Buying gold as an investment might seem pretty straightforward until you begin to consider all your options. Gold comes in many forms and values vary accordingly. Perhaps more importantly, future values are dependent upon the form of gold you own, and whether gold prices are trending up or down at any given future time. Let me explain.
First, you may invest in physical gold or in gold contracts. While you can buy gold contracts, gold futures, gold stocks and other paper investments, for purposes of this discussion, we will focus on physical gold. This is gold you take possession of and put away in a safe place.
There are many forms of physical gold. While most follow the market “spot price” closely, some have other attributes that impact value. These others may be less sensitive to movements in gold spot prices.
Physical gold investment options include:
- Gold bullion bars – one ounce, 10 ounce, I kilo, etc. Pure investment in gold which follows spot market perfectly. Risks include the possibility of acquiring counterfeit bars.
- Gold bullion coins made by national mints – e.g. South African Krugerrands, Canadian Maple Leafs. Normally one ounce coins (or fractions thereof) minted for investment trade rather than for commerce. Highly marketable, they trade within 3-5% of gold spot prices.
- International gold coins – e.g. British Sovereigns, French Francs, Mexican 50 Pesos. Coins minted for commerce with intent to circulate but are use as bullion investment coins today. Highly marketable and follow gold prices very closely. With little or no numismatic premium, they also trade at 3-5% of gold spot prices.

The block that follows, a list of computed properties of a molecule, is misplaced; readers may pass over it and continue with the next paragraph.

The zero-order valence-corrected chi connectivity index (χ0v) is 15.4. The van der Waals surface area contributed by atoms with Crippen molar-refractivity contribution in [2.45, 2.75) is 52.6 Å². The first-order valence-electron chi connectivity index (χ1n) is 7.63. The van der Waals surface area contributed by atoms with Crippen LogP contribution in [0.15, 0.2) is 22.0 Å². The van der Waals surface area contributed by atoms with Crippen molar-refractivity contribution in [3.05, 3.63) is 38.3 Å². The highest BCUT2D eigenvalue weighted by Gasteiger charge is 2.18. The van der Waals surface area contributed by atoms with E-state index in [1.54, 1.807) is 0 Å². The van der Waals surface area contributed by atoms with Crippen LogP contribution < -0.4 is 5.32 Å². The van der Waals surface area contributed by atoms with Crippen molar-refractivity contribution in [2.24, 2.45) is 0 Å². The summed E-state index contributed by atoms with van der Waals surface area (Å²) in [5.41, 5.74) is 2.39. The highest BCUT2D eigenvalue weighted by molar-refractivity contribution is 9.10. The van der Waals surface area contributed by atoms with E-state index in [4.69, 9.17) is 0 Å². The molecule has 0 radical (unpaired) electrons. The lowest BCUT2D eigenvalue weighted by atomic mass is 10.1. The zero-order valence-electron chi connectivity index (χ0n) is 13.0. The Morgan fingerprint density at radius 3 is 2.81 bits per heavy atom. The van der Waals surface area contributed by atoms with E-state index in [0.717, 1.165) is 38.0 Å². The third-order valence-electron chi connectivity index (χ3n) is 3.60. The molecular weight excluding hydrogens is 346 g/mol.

- Modern US Gold Eagles – U.S. one-ounce coins (or fractions thereof) that are minted for investment in gold rather than commerce. Eagles tend to trade at a premium of 4-7% over spot price due to public demand for US-made gold coins. Highly marketable and follow gold prices closely.
- Pre-1933 ungraded gold circulated coins – US gold coins minted for commerce prior to US moving away from the gold standard. Denominations from $1 to $20. US gold coins are highly marketable and trade at a premium due to collector value (numismatic value) and while they tend to somewhat follow the gold spot prices they are volatile than gold spot. This means they are less likely to decline in value in a down market and may lag price increases in a bull market. Pre-1933 gold coins are bought and sold at a premium of 20%-30% over spot prices.
- Pre-1933 gold uncirculated coins graded by PCGS or NGC – US gold coins minted for commerce, but never put into circulation. They will later have been graded by an independent third-party grading service, which authenticates coins and provides opinion on condition. These are highly marketable numismatic coins which trade at a premium over gold spot price based upon denomination and numerical grade. Graded gold coins are less subject to decline in value in a down market and may lag value increases in a bull market. Expect to pay 30-50% over spot gold prices. Graded gold coins are attractive to both physical gold investors and coin collectors.
- Rare US and foreign gold numismatic coins – Truly rare collector coins bear little to no relationship to gold spot prices. Rare gold coins trade at levels far higher than gold prices and will increase or decrease in value based upon collector demand, rather than by gold prices.
Bear in mind that no investment is without risks and gold and silver are more volatile than many other options. Gold has long been considered a hedge against inflation or a safe haven during times of crisis. A good economy is a traditional enemy of gold prices. One can never truly predict tough economic times, and international crises come without warning. Accordingly, I support the philosophy of investing 5%-10% of one’s total assets in physical gold and silver as a hedge against the unknown. From the above menu of options, numbers 1-6 are all likely to increase or decrease in value with gold prices… and number 7 is for the numismatist only.